BILLINGS – KTVQ will unveil its top stories of 2018 over the next week, and begins Monday with a Billings West sophomore who doesn’t know how to quit.
Since Day 1, RJ Lowdog has heard the whispers that he might not be good enough. But Lowdog doesn’t pay much attention.
“Some people ask how I do it and I just say, ‘I do it pretty much just like you – push myself, run, work out, get better, stronger,’” Lowdog said before cross country practice on Monday.
The Billings West High Golden Bear makes it sound easy, but the fact is he has always had to battle the odds. Lowdog had both legs amputated below the knees at birth, but it hasn’t stopped him from setting a high bar for himself.
“Well, I want to wrestle pretty much,” he said, “I want to go into the NCAAs, be an Olympian, that’s my future.”
Don’t bet against him. Lowdog finished sixth at the Class AA state wrestling meet earlier this year as a freshman. And this offseason, he added another challenge, taking up cross country.
“I joined to stay in shape for wrestling and compete,” Lowdog said.
And now the story gets really good.
“I wasn’t able to go to Great Falls for cross country (last weekend), so I said, ‘Might as well do the marathon,’” Lowdog said.
That’s right, without any true training, and never having run more than 15 miles at a time, Lowdog entered the 26.2-mile Montana Marathon on Sunday.
“The first 15 miles I was running a pretty good pace, about a 7:30 pace,” he recalled. “Then I started to get tired, started to hurt, so I started to jog for a good extra five more miles, and I had to slow down. I was just thinking to myself, ‘I can do it.’ I was thinking, ‘Just one more mile, one more mile.’”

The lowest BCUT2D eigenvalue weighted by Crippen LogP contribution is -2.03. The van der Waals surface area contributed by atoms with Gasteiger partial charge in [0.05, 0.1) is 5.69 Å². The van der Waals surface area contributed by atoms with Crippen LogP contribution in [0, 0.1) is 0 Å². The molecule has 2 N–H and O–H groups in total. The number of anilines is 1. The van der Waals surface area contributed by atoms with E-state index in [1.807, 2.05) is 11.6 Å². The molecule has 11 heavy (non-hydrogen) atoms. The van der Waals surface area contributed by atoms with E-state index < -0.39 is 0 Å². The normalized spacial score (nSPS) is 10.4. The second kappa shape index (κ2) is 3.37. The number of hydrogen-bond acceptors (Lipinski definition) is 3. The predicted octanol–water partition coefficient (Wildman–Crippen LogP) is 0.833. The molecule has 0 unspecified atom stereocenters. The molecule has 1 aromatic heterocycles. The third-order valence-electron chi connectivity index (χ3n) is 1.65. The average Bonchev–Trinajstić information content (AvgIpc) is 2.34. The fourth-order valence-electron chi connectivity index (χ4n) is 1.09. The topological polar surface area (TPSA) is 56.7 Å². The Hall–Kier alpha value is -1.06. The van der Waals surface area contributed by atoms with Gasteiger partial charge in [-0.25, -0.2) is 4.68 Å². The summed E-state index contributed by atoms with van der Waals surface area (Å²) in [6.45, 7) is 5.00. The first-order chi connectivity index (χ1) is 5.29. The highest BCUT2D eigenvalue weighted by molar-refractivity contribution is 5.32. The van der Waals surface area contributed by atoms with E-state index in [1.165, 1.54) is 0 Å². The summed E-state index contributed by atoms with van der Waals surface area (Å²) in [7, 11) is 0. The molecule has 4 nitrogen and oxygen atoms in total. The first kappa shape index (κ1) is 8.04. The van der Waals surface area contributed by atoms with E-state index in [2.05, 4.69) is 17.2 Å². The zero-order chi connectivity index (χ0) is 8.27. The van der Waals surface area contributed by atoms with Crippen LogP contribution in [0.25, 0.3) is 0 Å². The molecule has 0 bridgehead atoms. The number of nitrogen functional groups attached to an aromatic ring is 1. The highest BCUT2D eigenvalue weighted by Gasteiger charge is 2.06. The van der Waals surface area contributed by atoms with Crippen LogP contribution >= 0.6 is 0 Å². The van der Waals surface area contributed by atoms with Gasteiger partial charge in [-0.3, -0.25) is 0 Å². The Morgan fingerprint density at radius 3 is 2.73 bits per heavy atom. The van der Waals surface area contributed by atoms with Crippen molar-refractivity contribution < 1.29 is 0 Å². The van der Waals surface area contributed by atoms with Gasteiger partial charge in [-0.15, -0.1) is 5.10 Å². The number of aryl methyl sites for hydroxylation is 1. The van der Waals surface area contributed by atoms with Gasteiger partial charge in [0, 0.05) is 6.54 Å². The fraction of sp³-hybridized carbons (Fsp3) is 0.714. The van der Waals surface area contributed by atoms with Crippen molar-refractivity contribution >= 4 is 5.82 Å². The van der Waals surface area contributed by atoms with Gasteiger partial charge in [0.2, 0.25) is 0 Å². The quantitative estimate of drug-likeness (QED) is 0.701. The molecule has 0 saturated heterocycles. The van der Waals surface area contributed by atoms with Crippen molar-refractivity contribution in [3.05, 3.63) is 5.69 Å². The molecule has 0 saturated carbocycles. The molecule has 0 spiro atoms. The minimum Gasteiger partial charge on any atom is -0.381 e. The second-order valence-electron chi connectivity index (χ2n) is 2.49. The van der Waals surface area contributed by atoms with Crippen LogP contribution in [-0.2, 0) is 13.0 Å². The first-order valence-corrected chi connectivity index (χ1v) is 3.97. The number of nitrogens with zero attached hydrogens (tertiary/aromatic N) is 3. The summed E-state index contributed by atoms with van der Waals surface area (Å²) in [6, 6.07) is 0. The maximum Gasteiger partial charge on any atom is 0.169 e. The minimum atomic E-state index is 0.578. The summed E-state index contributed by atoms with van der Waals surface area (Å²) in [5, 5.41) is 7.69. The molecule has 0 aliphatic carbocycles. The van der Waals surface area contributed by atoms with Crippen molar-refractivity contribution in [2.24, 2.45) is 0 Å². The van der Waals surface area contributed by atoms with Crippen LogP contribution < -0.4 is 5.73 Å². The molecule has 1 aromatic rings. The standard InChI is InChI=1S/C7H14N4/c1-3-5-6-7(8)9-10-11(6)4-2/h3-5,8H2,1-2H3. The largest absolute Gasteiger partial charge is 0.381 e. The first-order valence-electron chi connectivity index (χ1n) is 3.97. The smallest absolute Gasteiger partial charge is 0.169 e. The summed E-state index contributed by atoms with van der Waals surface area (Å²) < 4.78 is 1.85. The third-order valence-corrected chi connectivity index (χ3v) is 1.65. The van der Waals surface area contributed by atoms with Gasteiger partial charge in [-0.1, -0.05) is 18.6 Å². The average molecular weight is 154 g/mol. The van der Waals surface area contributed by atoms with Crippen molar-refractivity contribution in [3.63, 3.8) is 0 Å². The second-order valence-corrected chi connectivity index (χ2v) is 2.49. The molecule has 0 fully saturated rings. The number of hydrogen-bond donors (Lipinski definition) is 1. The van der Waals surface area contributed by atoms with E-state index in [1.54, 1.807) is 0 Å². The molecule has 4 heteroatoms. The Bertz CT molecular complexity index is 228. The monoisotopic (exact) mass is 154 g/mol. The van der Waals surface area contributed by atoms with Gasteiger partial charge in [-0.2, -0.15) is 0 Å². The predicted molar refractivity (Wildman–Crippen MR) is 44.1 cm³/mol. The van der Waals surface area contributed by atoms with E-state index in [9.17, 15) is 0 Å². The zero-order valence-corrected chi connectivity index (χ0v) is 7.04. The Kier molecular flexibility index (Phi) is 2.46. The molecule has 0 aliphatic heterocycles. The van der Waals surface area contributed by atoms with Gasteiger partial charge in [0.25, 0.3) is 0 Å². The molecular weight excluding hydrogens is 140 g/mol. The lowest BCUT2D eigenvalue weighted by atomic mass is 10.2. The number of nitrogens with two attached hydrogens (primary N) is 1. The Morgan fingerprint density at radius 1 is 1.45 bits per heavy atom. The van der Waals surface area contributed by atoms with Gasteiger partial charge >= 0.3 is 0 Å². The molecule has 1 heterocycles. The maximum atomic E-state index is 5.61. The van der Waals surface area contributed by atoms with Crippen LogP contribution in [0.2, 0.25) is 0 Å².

“Anything you set in front of RJ, no matter what it is, he’ll do it,” said West wrestling coach Jeremy Hernandez. “And if he can’t get it the first time, he’ll get it the second time. That’s just something that he does. For him to go and not train and run a 26-plus mile marathon, is unbelievable.”
Lowdog not only finished, he took first in his 15-18 age group.
“Towards the end I started to get tired, and then when I got done, I was hurting so bad,” Lowdog said. “So I had to stretch, and then after that I went home and got an ice bath.”
“He wrestled a No. 2 seed from across the state first match,” Hernandez recalled of February’s state wrestling tournament. “RJ beat him with a broken hand, so that says a lot about his character. Kids should look up to him for what he does, not the fact that he has no legs. The fact that he is mentally tough and he’s determined to get things done, that’s what people should focus on.”
Lowdog has never run from a challenge. With his newest one, he’s proving to be, at the very least, a step ahead of the competition.